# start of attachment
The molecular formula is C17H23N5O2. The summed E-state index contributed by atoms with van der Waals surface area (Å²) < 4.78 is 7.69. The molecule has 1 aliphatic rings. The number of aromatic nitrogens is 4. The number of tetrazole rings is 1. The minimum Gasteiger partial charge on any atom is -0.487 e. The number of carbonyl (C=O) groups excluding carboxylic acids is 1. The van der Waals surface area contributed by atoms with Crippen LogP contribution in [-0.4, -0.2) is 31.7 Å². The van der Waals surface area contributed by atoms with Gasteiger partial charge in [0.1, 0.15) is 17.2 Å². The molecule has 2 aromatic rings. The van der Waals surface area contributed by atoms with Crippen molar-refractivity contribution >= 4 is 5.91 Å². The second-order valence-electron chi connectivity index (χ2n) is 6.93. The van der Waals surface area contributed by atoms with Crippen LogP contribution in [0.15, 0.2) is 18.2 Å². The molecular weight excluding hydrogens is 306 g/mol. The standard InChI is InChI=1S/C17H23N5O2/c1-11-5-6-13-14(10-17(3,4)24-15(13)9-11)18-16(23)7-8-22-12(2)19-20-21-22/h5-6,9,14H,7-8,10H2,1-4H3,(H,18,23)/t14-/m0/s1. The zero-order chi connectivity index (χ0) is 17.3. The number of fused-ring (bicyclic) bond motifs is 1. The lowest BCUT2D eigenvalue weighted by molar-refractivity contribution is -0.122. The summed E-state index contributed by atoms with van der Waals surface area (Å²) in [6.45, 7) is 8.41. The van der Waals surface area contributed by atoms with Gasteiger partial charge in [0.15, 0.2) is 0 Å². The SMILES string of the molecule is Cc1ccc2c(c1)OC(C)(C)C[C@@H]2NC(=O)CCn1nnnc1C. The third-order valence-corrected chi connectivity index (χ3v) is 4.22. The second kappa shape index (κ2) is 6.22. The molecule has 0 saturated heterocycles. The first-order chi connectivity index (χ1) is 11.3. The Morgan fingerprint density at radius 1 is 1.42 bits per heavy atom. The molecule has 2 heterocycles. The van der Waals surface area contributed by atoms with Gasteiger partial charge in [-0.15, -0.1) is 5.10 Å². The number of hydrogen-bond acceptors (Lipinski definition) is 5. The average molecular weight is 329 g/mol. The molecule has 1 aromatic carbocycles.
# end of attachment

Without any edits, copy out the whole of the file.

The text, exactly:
The molecular formula is C17H23N5O2. The summed E-state index contributed by atoms with van der Waals surface area (Å²) < 4.78 is 7.69. The molecule has 1 aliphatic rings. The number of aromatic nitrogens is 4. The number of tetrazole rings is 1. The minimum Gasteiger partial charge on any atom is -0.487 e. The number of carbonyl (C=O) groups excluding carboxylic acids is 1. The van der Waals surface area contributed by atoms with Crippen LogP contribution in [-0.4, -0.2) is 31.7 Å². The van der Waals surface area contributed by atoms with Gasteiger partial charge in [0.1, 0.15) is 17.2 Å². The molecule has 2 aromatic rings. The van der Waals surface area contributed by atoms with Crippen molar-refractivity contribution >= 4 is 5.91 Å². The second-order valence-electron chi connectivity index (χ2n) is 6.93. The van der Waals surface area contributed by atoms with Crippen LogP contribution in [0.15, 0.2) is 18.2 Å². The molecular weight excluding hydrogens is 306 g/mol. The standard InChI is InChI=1S/C17H23N5O2/c1-11-5-6-13-14(10-17(3,4)24-15(13)9-11)18-16(23)7-8-22-12(2)19-20-21-22/h5-6,9,14H,7-8,10H2,1-4H3,(H,18,23)/t14-/m0/s1. The zero-order chi connectivity index (χ0) is 17.3. The number of fused-ring (bicyclic) bond motifs is 1. The lowest BCUT2D eigenvalue weighted by molar-refractivity contribution is -0.122. The summed E-state index contributed by atoms with van der Waals surface area (Å²) in [6.45, 7) is 8.41. The van der Waals surface area contributed by atoms with Gasteiger partial charge in [0.15, 0.2) is 0 Å². The SMILES string of the molecule is Cc1ccc2c(c1)OC(C)(C)C[C@@H]2NC(=O)CCn1nnnc1C. The third-order valence-corrected chi connectivity index (χ3v) is 4.22. The second kappa shape index (κ2) is 6.22. The molecule has 0 saturated heterocycles. The first-order chi connectivity index (χ1) is 11.3. The Morgan fingerprint density at radius 1 is 1.42 bits per heavy atom. The molecule has 2 heterocycles. The van der Waals surface area contributed by atoms with Gasteiger partial charge in [-0.15, -0.1) is 5.10 Å². The number of hydrogen-bond acceptors (Lipinski definition) is 5. The average molecular weight is 329 g/mol. The molecule has 1 aromatic carbocycles.